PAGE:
How do Desiree and Armand feel for the three months of their baby's life?
For the first month of the baby's life, happiness suffuses L'Abri, the house where Desiree and Armand live. Desiree proclaims to Madame Valmonde, "'Armand is the proudest father in the parish, I believe, chiefly because it is a boy, to bear his name." Armand's behavior has changed as well to show this happiness the couple feel: He does not discipline his slaves in the ways he used to (at first, it was quite harsh, but now, Desiree mentions that "'he hasn’t punished one of them—not one of them—since baby is born.'"). In fact, Desiree's own mood reflects directly from Armand's:
Marriage, and later the birth of his son, had softened Armand Aubigny’s imperious and exacting nature greatly. This was what made the gentle Désirée so happy, for she loved him desperately. When he frowned she trembled, but loved him. When he smiled, she asked no greater blessing of God. But Armand’s dark, handsome face had not often been disfigured by frowns since the day he fell in love with her.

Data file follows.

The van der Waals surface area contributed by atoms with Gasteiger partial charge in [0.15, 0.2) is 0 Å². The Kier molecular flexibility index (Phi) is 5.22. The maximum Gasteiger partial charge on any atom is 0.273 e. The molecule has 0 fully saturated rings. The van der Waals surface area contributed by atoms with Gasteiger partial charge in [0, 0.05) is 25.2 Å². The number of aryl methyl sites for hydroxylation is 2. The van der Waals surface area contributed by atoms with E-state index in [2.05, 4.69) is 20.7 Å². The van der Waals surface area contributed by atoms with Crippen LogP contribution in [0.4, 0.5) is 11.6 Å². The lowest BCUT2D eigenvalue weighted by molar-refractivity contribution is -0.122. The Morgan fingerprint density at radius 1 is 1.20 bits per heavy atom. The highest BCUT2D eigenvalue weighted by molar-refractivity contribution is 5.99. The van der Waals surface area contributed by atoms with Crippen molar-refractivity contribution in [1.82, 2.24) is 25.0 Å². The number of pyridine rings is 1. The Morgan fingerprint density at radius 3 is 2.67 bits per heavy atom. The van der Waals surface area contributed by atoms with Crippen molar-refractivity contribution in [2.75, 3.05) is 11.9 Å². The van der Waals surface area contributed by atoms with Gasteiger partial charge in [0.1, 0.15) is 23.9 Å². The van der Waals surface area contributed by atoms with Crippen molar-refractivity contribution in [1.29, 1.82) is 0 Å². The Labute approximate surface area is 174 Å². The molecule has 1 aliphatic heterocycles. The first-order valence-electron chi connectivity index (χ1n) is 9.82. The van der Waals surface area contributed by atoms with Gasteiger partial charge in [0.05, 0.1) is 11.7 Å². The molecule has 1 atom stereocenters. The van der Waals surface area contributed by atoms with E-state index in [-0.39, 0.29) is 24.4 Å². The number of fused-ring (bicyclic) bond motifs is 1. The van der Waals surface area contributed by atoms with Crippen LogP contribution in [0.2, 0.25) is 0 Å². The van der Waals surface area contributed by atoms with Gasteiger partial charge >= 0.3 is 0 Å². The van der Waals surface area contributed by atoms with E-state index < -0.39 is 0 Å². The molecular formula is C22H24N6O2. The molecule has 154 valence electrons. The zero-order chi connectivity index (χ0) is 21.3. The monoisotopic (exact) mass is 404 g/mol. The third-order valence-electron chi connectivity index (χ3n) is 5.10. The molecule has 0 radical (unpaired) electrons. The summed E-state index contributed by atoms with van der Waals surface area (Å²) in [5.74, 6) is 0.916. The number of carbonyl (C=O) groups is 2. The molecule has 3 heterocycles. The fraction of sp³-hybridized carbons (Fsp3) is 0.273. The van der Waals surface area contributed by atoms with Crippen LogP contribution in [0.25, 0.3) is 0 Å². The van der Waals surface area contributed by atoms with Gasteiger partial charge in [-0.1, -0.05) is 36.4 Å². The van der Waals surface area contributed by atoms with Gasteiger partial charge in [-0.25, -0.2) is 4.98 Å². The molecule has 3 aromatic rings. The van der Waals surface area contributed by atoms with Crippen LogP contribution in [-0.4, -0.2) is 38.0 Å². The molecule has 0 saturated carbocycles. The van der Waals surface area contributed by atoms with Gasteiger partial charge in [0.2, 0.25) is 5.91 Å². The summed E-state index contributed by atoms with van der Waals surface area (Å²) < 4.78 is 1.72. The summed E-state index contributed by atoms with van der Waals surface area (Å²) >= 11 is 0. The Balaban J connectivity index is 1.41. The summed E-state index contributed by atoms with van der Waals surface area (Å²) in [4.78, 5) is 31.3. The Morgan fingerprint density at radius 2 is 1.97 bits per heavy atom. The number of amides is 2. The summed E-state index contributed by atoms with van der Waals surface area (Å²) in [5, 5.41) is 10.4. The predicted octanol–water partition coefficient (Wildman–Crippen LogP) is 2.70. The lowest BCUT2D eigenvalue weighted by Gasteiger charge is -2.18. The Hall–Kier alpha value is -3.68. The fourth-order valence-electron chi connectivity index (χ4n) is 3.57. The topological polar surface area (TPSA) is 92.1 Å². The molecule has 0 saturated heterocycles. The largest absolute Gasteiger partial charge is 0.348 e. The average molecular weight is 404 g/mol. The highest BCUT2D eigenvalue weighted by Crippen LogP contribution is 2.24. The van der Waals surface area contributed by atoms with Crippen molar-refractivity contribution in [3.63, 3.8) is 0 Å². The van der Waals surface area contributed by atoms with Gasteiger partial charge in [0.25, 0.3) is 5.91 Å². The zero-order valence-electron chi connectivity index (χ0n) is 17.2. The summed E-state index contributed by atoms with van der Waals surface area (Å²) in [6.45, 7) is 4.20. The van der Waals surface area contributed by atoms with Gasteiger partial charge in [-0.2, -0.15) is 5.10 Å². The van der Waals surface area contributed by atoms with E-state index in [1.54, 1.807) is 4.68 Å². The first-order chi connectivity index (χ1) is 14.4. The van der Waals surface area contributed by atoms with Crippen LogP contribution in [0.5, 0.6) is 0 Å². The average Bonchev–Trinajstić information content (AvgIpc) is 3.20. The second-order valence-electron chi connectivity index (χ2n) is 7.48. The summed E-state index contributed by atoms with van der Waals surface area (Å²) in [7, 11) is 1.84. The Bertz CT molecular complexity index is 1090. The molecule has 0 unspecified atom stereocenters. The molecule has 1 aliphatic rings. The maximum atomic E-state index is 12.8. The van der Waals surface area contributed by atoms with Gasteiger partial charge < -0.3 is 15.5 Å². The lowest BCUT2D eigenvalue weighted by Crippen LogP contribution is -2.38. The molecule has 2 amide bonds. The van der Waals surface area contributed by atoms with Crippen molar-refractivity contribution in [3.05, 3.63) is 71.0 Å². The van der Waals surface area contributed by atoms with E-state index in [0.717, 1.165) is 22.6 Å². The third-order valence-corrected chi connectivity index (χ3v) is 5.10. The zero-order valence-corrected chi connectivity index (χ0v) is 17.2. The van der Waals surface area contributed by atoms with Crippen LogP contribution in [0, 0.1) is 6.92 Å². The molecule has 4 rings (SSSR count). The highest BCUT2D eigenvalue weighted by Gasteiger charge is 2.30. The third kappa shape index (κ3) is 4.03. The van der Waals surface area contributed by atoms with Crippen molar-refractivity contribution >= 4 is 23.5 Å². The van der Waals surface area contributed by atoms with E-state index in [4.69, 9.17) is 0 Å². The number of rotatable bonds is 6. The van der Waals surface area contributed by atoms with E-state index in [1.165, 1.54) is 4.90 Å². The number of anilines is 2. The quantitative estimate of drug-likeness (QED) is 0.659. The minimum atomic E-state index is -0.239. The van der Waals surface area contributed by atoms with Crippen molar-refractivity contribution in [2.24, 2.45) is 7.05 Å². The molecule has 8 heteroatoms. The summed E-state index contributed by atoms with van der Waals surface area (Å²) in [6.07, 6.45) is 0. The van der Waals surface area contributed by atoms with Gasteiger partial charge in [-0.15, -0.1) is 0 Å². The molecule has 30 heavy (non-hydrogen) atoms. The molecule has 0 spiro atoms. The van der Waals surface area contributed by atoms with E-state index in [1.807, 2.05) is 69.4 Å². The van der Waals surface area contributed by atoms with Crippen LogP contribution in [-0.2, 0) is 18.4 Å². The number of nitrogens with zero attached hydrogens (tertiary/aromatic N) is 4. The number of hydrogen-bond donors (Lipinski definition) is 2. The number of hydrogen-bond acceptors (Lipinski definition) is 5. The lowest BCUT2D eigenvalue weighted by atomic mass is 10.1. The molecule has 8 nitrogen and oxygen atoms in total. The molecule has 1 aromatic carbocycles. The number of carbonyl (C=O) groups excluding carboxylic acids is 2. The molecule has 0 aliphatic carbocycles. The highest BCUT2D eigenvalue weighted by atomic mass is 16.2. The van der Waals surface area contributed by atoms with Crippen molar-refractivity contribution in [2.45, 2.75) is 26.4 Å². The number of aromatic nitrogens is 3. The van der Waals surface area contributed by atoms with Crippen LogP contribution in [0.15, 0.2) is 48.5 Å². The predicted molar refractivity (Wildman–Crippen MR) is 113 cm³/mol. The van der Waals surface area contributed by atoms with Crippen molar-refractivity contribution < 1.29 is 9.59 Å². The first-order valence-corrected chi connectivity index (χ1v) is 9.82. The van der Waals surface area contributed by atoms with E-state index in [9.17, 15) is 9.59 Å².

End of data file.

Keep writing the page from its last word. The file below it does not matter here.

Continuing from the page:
However, this happiness changes when the baby turns three months old. Madame Valmonde suspected something was amiss when she visited Desiree when the baby was one month old:
Madame Valmondé had never removed her eyes from the child. She lifted it and walked with it over to the window that was lightest. She scanned the baby narrowly, then looked as searchingly at Zandrine, whose face was turned to gaze across the fields.
Madame Valmonde is comparing the baby's skin color to that of Zandrine, the nurse who is of mixed race, a term that in Chopin's time and in the South were called "mullato." Two months later, Desiree begins to notice what Madame Valmonde noticed; her baby's skin color is close to the same color of Zandrine, but Desiree and Armand are both of white ancestry--or so they thought. When Armand realizes that his child, the boy who would carry on the Aubigny name, is of mixed race, "[h]e thought Almighty God had dealt cruelly and unjustly with him; and felt, somehow, that he was paying Him back in kind when he stabbed thus into his wife’s soul. Moreover he no longer loved her, because of the unconscious injury she had brought upon his home and his name." Armand thus returns to his fierce manners, horribly mistreating his slaves and basically kicking Desiree and the child out of the house.